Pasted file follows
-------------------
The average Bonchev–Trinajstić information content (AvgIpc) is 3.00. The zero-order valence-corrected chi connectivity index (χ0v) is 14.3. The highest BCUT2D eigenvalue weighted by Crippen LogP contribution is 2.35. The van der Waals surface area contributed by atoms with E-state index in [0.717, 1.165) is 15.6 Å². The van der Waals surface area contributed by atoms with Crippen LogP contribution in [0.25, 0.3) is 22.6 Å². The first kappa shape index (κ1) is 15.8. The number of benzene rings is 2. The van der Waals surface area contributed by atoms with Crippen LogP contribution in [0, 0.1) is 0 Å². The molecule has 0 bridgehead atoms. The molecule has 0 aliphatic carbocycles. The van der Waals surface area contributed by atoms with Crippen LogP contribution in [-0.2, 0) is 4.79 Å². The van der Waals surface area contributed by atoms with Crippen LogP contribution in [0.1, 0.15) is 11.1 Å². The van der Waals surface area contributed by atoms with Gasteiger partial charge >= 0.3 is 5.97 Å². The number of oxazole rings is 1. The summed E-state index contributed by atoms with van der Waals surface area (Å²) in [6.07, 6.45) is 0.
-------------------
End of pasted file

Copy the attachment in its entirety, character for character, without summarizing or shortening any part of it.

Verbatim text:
The average Bonchev–Trinajstić information content (AvgIpc) is 3.00. The zero-order valence-corrected chi connectivity index (χ0v) is 14.3. The highest BCUT2D eigenvalue weighted by Crippen LogP contribution is 2.35. The van der Waals surface area contributed by atoms with E-state index in [0.717, 1.165) is 15.6 Å². The van der Waals surface area contributed by atoms with Crippen LogP contribution in [0.25, 0.3) is 22.6 Å². The first kappa shape index (κ1) is 15.8. The number of benzene rings is 2. The van der Waals surface area contributed by atoms with Crippen LogP contribution in [0, 0.1) is 0 Å². The molecule has 0 bridgehead atoms. The molecule has 0 aliphatic carbocycles. The van der Waals surface area contributed by atoms with Crippen LogP contribution in [-0.2, 0) is 4.79 Å². The van der Waals surface area contributed by atoms with Crippen LogP contribution in [0.1, 0.15) is 11.1 Å². The van der Waals surface area contributed by atoms with Gasteiger partial charge >= 0.3 is 5.97 Å². The number of oxazole rings is 1. The summed E-state index contributed by atoms with van der Waals surface area (Å²) in [6.07, 6.45) is 0.